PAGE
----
How to educate your marketing team about your product
To truly understand what you’re selling / marketing, you need to know how it works, what / who it works for and why people keep coming back to use it.
Six months ago, I began running workshops with the marketing team to educate them about the product. However, instead of making my team sit through presentations with screenshots and telling people what the product can do, I decided on a more hands-on approach to get the team to experience what our product can do.
The Set up
Pick a common use case for your system
Work with Customer Success to find out what’s the most common use case for your product. For us, because our team already had a pretty basic understanding of the system, we chose the most complex use case instead.
Outline what the set-up process looks like for this user segment
Outline all the specifics about the use case. We had to set up a booking system for a boat tour company with complex schedules and multiple pricing options per trip. On top of that, this company also had different prices for depending on the day of the week and the month in the year.
Break this down into weekly tasks
Then, we broke down this giant task into small chunks that could be completed in 30 minutes each week. When breaking down your weekly task, make sure add some form of measurement for you, the facilitator, to track completion. Each week, I created a new document with the task and relevant details at the top, followed by a question or two that people could only answer after completing the task.
Schedule weekly 30-minute meetings with your team and someone who can act as the “product expert” (usually someone from CSM or Product)
Every week, we’d get together to share our experience, ask the product expert any questions we might have or to solve issues we faced. This feedback was collected and when relevant, passed on to the Product team. It also helped that my team leader made this exercise mandatory for everyone, team leader included.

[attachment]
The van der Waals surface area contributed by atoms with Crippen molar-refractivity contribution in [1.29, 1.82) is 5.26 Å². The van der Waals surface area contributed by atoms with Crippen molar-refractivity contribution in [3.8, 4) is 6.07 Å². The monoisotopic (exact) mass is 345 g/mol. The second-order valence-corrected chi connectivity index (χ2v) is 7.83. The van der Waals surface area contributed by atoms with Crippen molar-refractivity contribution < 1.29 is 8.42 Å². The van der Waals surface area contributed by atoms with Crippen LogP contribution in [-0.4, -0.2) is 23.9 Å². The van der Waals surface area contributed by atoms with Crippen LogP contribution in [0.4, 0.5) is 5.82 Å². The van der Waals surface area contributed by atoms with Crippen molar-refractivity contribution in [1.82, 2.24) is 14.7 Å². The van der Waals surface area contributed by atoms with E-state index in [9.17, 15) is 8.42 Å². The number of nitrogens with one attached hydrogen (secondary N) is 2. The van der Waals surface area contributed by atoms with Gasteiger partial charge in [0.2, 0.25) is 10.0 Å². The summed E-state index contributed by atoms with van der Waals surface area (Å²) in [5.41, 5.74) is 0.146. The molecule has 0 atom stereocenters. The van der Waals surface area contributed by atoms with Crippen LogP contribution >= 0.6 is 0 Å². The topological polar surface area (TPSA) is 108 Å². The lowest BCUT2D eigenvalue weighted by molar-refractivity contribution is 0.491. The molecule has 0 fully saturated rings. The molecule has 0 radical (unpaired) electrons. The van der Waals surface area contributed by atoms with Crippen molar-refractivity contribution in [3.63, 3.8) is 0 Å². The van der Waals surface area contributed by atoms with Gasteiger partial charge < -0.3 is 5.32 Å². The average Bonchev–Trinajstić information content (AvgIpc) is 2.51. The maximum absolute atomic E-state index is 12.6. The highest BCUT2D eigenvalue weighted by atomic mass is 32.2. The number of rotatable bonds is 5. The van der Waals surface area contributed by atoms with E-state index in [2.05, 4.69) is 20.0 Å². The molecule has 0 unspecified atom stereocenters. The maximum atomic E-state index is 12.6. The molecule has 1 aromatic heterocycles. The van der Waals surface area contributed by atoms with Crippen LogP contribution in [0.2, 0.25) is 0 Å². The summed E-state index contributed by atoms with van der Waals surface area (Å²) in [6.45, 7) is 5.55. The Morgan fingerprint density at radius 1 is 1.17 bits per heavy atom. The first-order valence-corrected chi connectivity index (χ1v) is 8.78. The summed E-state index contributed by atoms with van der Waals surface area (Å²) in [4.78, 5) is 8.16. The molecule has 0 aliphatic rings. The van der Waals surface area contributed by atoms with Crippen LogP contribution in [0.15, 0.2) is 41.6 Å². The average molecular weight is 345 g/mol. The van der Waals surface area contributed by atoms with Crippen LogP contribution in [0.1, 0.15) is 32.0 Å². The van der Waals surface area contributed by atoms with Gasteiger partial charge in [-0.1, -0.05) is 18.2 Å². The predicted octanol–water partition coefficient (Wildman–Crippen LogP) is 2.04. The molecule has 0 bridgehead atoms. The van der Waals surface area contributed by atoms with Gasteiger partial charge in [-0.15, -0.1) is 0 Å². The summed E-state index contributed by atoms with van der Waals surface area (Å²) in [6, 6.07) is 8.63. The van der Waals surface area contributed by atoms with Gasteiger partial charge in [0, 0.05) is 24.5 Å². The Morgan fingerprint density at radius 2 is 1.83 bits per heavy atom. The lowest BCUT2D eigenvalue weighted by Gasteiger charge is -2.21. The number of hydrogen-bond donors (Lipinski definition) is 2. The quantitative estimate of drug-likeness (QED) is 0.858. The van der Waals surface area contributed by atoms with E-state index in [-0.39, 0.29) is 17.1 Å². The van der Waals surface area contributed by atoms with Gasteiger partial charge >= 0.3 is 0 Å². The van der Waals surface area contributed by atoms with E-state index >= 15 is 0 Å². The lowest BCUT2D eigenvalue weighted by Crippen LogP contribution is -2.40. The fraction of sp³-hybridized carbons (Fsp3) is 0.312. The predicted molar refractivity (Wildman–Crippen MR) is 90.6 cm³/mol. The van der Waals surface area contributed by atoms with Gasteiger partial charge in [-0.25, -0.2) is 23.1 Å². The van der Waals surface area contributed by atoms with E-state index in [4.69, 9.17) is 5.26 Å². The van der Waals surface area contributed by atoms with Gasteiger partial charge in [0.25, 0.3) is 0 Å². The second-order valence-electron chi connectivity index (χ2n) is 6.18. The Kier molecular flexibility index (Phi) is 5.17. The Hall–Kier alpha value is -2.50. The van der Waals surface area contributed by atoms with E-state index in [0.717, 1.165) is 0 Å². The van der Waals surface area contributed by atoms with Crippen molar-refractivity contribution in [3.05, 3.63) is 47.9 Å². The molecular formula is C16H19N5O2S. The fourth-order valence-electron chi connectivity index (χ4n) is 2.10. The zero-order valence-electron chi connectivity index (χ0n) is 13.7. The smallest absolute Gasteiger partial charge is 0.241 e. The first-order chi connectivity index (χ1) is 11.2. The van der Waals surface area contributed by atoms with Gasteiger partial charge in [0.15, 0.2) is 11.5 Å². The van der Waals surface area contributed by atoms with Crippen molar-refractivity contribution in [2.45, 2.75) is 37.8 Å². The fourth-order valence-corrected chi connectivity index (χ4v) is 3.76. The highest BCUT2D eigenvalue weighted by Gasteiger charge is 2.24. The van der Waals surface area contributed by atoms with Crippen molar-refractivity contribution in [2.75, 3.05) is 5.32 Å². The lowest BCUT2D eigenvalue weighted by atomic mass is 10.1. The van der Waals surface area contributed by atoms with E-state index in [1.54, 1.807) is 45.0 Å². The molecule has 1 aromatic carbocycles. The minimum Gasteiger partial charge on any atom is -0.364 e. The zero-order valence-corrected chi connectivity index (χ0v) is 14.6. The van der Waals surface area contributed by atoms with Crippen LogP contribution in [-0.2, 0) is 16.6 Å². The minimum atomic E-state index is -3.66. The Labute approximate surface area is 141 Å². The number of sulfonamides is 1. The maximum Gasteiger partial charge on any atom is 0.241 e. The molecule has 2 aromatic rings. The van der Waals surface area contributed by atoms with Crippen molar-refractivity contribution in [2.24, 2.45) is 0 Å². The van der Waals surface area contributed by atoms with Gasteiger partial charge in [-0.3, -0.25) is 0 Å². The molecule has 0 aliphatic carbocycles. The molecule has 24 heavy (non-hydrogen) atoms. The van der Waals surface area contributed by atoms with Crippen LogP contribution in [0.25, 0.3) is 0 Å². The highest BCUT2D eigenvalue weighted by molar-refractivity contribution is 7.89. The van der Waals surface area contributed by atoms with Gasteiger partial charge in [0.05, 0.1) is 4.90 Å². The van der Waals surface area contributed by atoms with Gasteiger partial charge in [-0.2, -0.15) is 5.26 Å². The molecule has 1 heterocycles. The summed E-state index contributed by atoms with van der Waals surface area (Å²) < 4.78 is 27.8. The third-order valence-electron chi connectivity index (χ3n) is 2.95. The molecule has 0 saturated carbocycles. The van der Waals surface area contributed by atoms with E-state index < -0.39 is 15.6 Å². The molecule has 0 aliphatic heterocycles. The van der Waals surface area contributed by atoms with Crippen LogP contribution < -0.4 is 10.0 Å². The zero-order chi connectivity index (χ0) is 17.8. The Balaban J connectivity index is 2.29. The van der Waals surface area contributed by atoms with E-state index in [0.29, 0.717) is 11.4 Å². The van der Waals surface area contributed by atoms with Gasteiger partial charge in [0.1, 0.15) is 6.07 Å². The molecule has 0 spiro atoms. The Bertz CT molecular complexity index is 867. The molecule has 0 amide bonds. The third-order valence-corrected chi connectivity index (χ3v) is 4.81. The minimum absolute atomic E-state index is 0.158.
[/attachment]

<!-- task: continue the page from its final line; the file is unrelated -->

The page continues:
Set up internal accounts for everyone involved
Before starting, make sure everyone in the team has full access to your product, not just a free trial or a “basic” version of your software. Check that everyone’s email address, usernames and passwords are valid before starting.
Spend much of the first session explaining what’s going on and the purpose of everything that’s going on.
In your introduction, make sure to include:
Purpose of the workshops
Structure of each session (see “Weekly Meetings” session)
How long these workshops will last (we took 12 weeks in total, where 10 weeks were task-focused and 2 weeks were “catch-up” weeks that were scheduled when needed)
Effort expected from team members to get the most out of these sessions
Share the first week’s exercise with everyone. I used Google Docs as it allowed everyone to add their answers to the same document, and leave comments when the task description wasn’t clear.
10 - 20 minutes: Go through last week’s exercise with the Product Expert
Use this time to address all the issues raised in the “Question from the marketing team to the product expert” section. If part of your team is remote, remember to share your screen via Google Hangouts or any other similar services. The time spent on this part will depend on how complicated that week’s task is. Be flexible and allow an extra week for the task if necessary.
5 minutes: Review responses from “Question of the week” to check for understanding
If someone hasn’t answered the question or gave an answer that seemed unexpected, feel free to discuss that. What I’ve found is that the earlier discussion would have already uncovered 90% of the issues your team might face so by now, you should have a good gauge for who understands and who doesn’t understand how the product works.
5 minutes: Run through next week’s task
Give the team a quick summary of the task they need to complete for the week ahead and answer any preliminary questions they might have. If something is raised up that you don’t have an answer for, check with the Product Expert and refine the task description as needed.
additional ways to benefit from these workshops
This exercise mirrored the onboarding process many of our customers experience and captured some of their day-to-day use of the software. It put our team in a great position to provide feedback to our Product Managers and engineers, and highlight any kinks that might exist in the system. When going through the task and raising up issues we encountered, we took screenshots and short clips of parts of the system that needed some attention. After each week’s session, I passed on this feedback to the Product team and follow-up with them a couple of weeks afterwards.
Another thing you could do is end each session by coming up with ideas on how to market specific feature sets to your target audience. This could also include reviewing existing content around those features, and finding ways to improve messages or A/B test ideas.
This also became a HR tool for our company to onboard new hires. Once the overall curriculum was set, I simply had to distill it down to the basics to come up with a 4-four crash course for new hires. It has yet to be tested but I am sure to share my experience once I’ve tested it out a few times!